I've been looking online for stories from other women, other pregnant vegetarians. There are a couple, but not many. There are stories about vegetarians who craved meat during pregnancy (so far looking very unlikely for me) and stories about non-vegetarians who couldn't stomach meat during pregnancy. There's lots of advice, mainly: it's perfectly healthy IF you're careful and plan your meals meticulously...notwithstanding that meat does not automatically equal healthy and many non-vegetarian women, I suspect, could benefit from meal planning as well.

I considered talking to my doctor about it, but from what she said during my first visit to her I don't think she knows any more, or even as much, about a vegetarian diet than I do. I told her we were going to start trying for a baby and asked how she felt about my being vegetarian during it; she said, "You eat cheese and eggs, right?" I nodded, and she said, "Then it's fine."

The thing is, it's perfectly possible to have a healthy vegan (no dairy or eggs) pregnancy. (Ask the ADA.) I'm not going to unless L.E.O. forces me (perhaps he/she will inflict a vegan diet on the masses in the first days of world conquest to instill fear in his/her followers?), but I wouldn't be afraid of it either, just watchful about vitamin B-12. I can get that, protein, iron, calcium, DHA/omega-3 fats, zinc, and all the other things the general public fears are missing from a vegetarian diet, and I can get them in sufficient quantities to keep both me and my parasite going. (And of course I take a supplement.) I'm perfectly well aware that I need a balanced diet, possibly more so than some non-vegetarian women, and I know enough about nutrition to get it.

I'm waiting to see whether anybody wants to argue with me about it. Bracing for it, marshaling my arguments. I'm almost hoping for it, so I can prove I know what I'm doing...but if people just assume it, that's fine too.

Tuesday, January 6, 2009

Week 11 heartbeat visit

"This will be cold," warned Dr. Mason as she squirted blue gel on me. It was. She rubbed it around a little and placed a little metal widget against my skin. "Tell me if I'm pressing too hard," she said, and, "It's still early for the heartbeat," as if the two were connected.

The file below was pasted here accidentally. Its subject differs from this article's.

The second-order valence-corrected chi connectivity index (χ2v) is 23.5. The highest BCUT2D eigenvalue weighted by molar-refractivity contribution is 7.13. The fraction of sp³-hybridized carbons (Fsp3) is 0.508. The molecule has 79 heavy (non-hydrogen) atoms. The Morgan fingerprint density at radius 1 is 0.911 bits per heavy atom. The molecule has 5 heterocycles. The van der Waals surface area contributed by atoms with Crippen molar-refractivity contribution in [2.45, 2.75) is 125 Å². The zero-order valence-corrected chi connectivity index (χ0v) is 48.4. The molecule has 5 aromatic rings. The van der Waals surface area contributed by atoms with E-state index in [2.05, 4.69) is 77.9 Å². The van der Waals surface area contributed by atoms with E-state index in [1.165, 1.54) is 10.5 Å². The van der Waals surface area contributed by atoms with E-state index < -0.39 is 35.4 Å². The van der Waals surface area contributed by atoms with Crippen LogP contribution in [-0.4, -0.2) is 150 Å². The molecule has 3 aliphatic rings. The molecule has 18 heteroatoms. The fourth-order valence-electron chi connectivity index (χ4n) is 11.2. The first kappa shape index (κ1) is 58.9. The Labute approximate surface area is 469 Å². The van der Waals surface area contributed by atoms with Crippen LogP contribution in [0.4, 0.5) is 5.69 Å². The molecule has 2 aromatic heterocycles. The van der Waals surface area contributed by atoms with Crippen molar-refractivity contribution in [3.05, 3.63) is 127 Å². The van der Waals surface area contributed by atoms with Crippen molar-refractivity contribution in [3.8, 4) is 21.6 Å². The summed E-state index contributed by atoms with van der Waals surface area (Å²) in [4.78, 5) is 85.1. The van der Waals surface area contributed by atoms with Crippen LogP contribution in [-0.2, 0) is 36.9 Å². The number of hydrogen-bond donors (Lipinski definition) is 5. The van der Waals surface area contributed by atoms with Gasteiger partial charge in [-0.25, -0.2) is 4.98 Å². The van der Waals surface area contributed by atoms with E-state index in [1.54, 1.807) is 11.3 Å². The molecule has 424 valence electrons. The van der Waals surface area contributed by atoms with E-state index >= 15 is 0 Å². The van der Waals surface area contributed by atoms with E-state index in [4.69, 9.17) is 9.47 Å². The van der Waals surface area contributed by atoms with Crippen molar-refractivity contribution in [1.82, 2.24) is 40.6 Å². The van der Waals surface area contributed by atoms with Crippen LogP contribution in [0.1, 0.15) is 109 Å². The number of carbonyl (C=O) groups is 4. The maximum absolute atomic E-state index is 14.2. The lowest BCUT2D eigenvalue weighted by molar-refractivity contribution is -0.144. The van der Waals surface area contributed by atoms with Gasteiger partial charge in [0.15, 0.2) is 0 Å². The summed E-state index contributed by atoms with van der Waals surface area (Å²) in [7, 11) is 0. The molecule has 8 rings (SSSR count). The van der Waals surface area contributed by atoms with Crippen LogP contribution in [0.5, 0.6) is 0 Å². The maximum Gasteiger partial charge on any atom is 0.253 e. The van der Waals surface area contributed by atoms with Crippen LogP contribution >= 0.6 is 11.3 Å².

She moved the widget back and forth, and we listened to static. Apparently my womb is just like the airspace on a freeway. I tried to discern some sort of actual sound. Any kind of actual sound.

"There's you," said Dr. Mason after a minute, and after a few seconds I could hear it too: a stately WHUMP...WHUMP...WHUMP behind the static. She tried a few more positions and pressed a little harder, then stopped. "There! Do you hear it?" I did, a steady WHUMP-WHUMP-WHUMP-WHUMP. "About a hundred and sixty," Dr. Mason noted, while I grinned like an idiot and realized: Ohmigod, there's actually something in there!

Friday, January 2, 2009

A little scared

Happy New Year! We had a party December 31, which went well except for only about half the people showing up who said they would, and slept very late January 1. We visited the mothers, where Eric discovered a newfound love for Rock Band, and I ended up eating dinner late because (as usual) I knew I needed to eat but didn’t want to face food again.

But eventually hunger won, and as I devoured my dinner it occurred to me how very long it's going to be before I'm back to normal (assuming all goes well). Even my appetite will be abnormal for at least another year--once I get over the combined food aversion/ravening hunger that I'm currently experiencing, I'm told to expect just plain ravening hunger for the rest of the nine months, and after that I'll be eating some extra 500 calories a day or so to compensate for breastfeeding.

Then there are the obvious bodily changes, some temporary, some permanent; and then of course there will be the whole being-a-parent thing (and, in this case, expecting to be killed early on when our offspring decides he/she must break free from the parental nest in order to complete his/her conquest of the world), which means I'll never be the same again. This is daunting. Throw in the physical discomfort, and I'm not always 100% sure this was a good idea. I mean, I am, but I'm a little scared.

(But don't think that pregnancy is all bad. This not-bleeding-for-nine-months thing is awesome.)